1. Fung TT, van Dam RM, Hankinson SE, Stampfer M, Willett WC, Hu FB. Low-carbohydrate diets and all-cause and cause-specific mortality: two cohort studies.Ann Intern Med. 2010 Sep 7;153(5):289-98.
  2. Jönsson T, Granfeldt Y, Ahrén B, Branell UC, Pålsson G, Hansson A, Söderström M, Lindeberg S. Beneficial effects of a Paleolithic diet on cardiovascular risk factors in type 2 diabetes: a randomized cross-over pilot study. Cardiovasc Diabetol. 2009 Jul 16;8:35.
  3. Frassetto LA, Schloetter M, Mietus-Synder M, Morris RC Jr, Sebastian A. Metabolic and physiologic improvements from consuming a paleolithic, hunter-gatherer type diet. Eur J Clin Nutr. 2009 Aug;63(8):947-55.
  4. Osterdahl M, Kocturk T, Koochek A, Wändell PE. Effects of a short-term intervention with a paleolithic diet in healthy volunteers. Eur J Clin Nutr. 2008 May;62(5):682-5.
  5. Jönsson T, Ahrén B, Pacini G, Sundler F, Wierup N, Steen S, Sjöberg T, Ugander M, Frostegård J, Göransson L, Lindeberg S. A Paleolithic diet confers higher insulin sensitivity, lower C-reactive protein and lower blood pressure than a cereal-based diet in domestic pigs. Nutr Metab (Lond). 2006 Nov 2;3:39.
More

How Much Protein Do I Recommend?

Hi Jeff,

Could you explain why you think we need 100 g/120 g protein per day. I was just reading something and they said 50 g.  This area has a lot of debate, doesn’t it?

Great question!  High protein foods send signals to the brain that keep you from being hungry for hours – stronger signals than either carbohydrates or fat gives. For a typical woman, I recommend about 100 grams of protein per day. That would be 25-30 grams at breakfast and lunch, a 25 gram protein snack in the late afternoon, and again at dinner. For a typical man, I recommend 125-150 grams of protein per day: 30-40 grams each for breakfast and lunch, 20-30 grams in the afternoon snack, and 50-75 grams at dinner and during the night before bed.
 
I think anyone who is dieting should get a minimum of 50 grams of protein per day to be safe.
 
I like at least 30 percent of total calories from protein. I determine the exact amount of protein someone needs by there lean body mass, which includes everything in your body that isn’t fat, such as muscle, bone, organs, and skin. I get this information from doing a body composition analysis. The number of pounds of a persons lean body mass is about the number of grams of protein you need each day.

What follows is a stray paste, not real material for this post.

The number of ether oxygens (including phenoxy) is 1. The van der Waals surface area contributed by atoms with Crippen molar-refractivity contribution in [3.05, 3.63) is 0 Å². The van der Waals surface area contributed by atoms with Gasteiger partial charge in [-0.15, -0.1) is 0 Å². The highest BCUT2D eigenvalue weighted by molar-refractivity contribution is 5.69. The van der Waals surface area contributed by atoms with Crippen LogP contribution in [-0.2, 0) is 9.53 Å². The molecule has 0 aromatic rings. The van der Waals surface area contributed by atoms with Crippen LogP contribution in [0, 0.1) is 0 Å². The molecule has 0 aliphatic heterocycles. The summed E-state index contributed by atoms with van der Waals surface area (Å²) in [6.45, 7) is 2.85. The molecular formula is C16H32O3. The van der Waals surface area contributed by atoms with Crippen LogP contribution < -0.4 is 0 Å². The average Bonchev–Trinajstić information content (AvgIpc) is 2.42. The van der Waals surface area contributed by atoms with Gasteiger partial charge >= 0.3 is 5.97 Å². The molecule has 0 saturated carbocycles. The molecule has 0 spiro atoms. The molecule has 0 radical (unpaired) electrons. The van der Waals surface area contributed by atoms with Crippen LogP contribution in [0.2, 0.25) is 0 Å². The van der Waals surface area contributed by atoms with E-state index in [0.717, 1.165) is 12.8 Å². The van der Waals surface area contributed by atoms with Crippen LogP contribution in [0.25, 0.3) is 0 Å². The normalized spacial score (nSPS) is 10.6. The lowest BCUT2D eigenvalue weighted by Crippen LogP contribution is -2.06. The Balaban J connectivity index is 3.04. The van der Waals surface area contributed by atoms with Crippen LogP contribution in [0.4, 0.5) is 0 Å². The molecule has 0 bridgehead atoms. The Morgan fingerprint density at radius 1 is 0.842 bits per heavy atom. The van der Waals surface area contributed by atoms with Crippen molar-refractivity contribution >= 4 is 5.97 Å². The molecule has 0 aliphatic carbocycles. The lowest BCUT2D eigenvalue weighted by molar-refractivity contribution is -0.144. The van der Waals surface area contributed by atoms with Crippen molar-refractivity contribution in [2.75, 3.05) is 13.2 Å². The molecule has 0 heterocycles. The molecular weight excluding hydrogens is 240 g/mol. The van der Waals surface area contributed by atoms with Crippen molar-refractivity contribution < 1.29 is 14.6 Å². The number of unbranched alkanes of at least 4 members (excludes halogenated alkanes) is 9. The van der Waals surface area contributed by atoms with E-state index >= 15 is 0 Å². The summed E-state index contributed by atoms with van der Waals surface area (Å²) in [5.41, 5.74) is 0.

Hope this helps.
Jeff
ww.DrJeffreyTucker.com
 

More

Paleo

Very little of whatever we do today is like Paleo-man/women lived. We think we are crudely modeling  Paleo-man’s/women’s existence by eating, exercising and other habits. It is better than nothing at all. It’s about tweaking as much as you can from your own genetic makeup by synthesizing an environment for yourself that might, just maybe, fool your genes into keeping you around far longer than they give a damn about doing so (reproduction). While it’s [educated] guesswork, we have reason to believe we’re on the right track simply because of the body composition and health improvements of so many we’ve witnessed.

  1. Eat real food (meat, fowl, fish, natural fats from animals, coconuts & olives; veggies, fruits, & nuts – mac nuts, filberts, etc.) that you shop for and prepare yourself most of the time. Add a little dairy if you like it and can tolerate it. Find the range of balance that works best for you in terms of  fat, protein & carbohydrate ratios. I say ‘range’ because I think you ought to mix things up; seasonally, or whatever method works for you. Especially: cut out grains, sugar and vegetable oils. Consider supplementing with omega-3 fats.
  2. Allow yourself to go hungry every day, at least a little (first meal of the day is a good time — don’t eat until you’re truly hungry). Every once in a while, go hungry for a whole day. This is called intermittent fasting.
  3. Get plenty of sunlight; and supplement vitamin D.
  4. Run very fast sometimes, play hard when you can, and push and lift heavy things around when you have the urge. Do it briefly and intensely; not too often and not too long. Do this two to three times per week for 30 minutes. Always push yourself for that brief time. Do some other form of movement on your off intense days…take a walk, do yoga, swim, etc